Motherhood Energized the Power of My Vote

obama rally 2008
Obama Rally 2008
My family and I immigrated into this country when I was just 3 years old. My father, a native of Haiti, had just graduated from medical school in Mexico where he met my mother, a nursing student. My parents believed in the American Dream and moved our family to New York. For the most part, my parents were average Americans.They paid taxes, followed politics, and had two kids.

During election years, my dad watched every political debate and knew how each candidate stood on the important issues. When the voting polls opened, however, my parents never cast their votes because we were not U.S. citizens.

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As a child, it seemed strange to see my father have passionate views about political issues but never cast a vote. It was hard to understand his passion because he couldn’t do much to energize it. Even as a child I knew that his passion was only an opinion that did not get counted on election day. It took my parents nearly 20 years before they became U.S. citizens and could vote. By this point, I was already in college.  

My parents began encouraging me to apply for citizenship but it was motherhood that finally motivated me to apply. I was 23 years old, in my final year of law school, a newlywed, expecting my first child. It was the year of the 2000 Presidential Election between George W. Bush and Al Gore. That election, and the scandal that unfolded, conveyed a very clear message to me, the power and importance of each vote. With motherhood right around the corner, I was determined to begin claiming my right to vote. I knew I had an obligation to my child to help decide what sort of world he would be raised in and I planned to have my opinions heard and counted.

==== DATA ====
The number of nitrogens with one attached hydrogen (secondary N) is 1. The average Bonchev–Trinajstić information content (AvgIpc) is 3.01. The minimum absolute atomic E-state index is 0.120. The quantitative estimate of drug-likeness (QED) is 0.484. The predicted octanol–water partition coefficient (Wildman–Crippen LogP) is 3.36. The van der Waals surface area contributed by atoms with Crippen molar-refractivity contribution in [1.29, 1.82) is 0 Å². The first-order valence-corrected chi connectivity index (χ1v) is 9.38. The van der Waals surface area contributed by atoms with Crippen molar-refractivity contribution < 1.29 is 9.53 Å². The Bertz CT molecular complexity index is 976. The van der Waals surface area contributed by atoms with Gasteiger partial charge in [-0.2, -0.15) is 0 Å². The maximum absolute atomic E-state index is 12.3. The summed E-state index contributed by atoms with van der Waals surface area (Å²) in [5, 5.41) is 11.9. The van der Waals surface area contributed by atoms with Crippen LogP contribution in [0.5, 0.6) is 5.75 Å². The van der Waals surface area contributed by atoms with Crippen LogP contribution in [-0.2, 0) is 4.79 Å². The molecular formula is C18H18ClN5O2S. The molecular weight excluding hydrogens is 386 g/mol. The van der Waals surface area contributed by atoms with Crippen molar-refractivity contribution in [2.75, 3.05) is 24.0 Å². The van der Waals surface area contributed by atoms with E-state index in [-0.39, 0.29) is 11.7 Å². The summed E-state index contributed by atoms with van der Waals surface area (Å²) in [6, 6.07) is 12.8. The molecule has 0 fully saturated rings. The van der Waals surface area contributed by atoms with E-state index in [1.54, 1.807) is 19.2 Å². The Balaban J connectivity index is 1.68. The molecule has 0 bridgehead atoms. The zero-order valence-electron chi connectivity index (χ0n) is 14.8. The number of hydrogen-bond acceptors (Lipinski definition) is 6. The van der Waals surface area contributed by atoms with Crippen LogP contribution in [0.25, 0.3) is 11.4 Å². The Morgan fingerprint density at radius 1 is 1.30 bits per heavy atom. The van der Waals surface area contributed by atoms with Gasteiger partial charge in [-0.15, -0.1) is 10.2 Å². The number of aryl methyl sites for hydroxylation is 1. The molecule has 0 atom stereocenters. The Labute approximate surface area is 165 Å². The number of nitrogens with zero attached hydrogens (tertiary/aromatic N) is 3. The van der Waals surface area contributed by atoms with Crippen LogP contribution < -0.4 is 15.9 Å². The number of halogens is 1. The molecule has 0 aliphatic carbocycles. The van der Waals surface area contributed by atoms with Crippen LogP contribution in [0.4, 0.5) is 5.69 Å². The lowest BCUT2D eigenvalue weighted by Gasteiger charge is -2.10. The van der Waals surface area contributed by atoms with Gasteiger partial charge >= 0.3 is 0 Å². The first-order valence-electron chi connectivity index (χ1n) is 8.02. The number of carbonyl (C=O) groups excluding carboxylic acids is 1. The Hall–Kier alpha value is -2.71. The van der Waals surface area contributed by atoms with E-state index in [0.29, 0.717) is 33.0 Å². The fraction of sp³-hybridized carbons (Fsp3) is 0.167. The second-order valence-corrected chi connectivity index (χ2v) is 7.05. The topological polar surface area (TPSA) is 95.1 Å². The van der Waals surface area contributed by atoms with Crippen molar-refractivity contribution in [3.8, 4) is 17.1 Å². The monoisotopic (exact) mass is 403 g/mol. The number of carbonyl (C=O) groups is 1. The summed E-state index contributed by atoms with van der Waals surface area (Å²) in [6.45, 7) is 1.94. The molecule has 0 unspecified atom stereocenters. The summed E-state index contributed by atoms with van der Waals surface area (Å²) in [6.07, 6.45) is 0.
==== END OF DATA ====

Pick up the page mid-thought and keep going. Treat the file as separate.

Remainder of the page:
I applied for citizenship that year but the process took almost five years to complete. I missed the 2004 Presidential election and made my first vote for a presidential candidate in 2008. By then, I was 30 years old and had three children. I was a volunteer for the Democratic Party and training to become a Voter Protection Attorney with the Florida Democratic Lawyers Council. As a woman, I was proud of how I had evolved into a socially active citizen fulfilling her civic duties. As a mother, I was accomplishing those goals I had set in November of 2000 -- having my voice heard and counted. As a family, the power of each vote was conveyed to my children. From discussing the voting process to the historic significance of our first African-American nominee, there were many opportunities to discuss how powerful each vote was.

When election day arrived, two of my children went with me to cast my own historic vote. It was a monumental moment for me -- and one that conveyed an important message to my children, the importance of exercising your right to vote.

 

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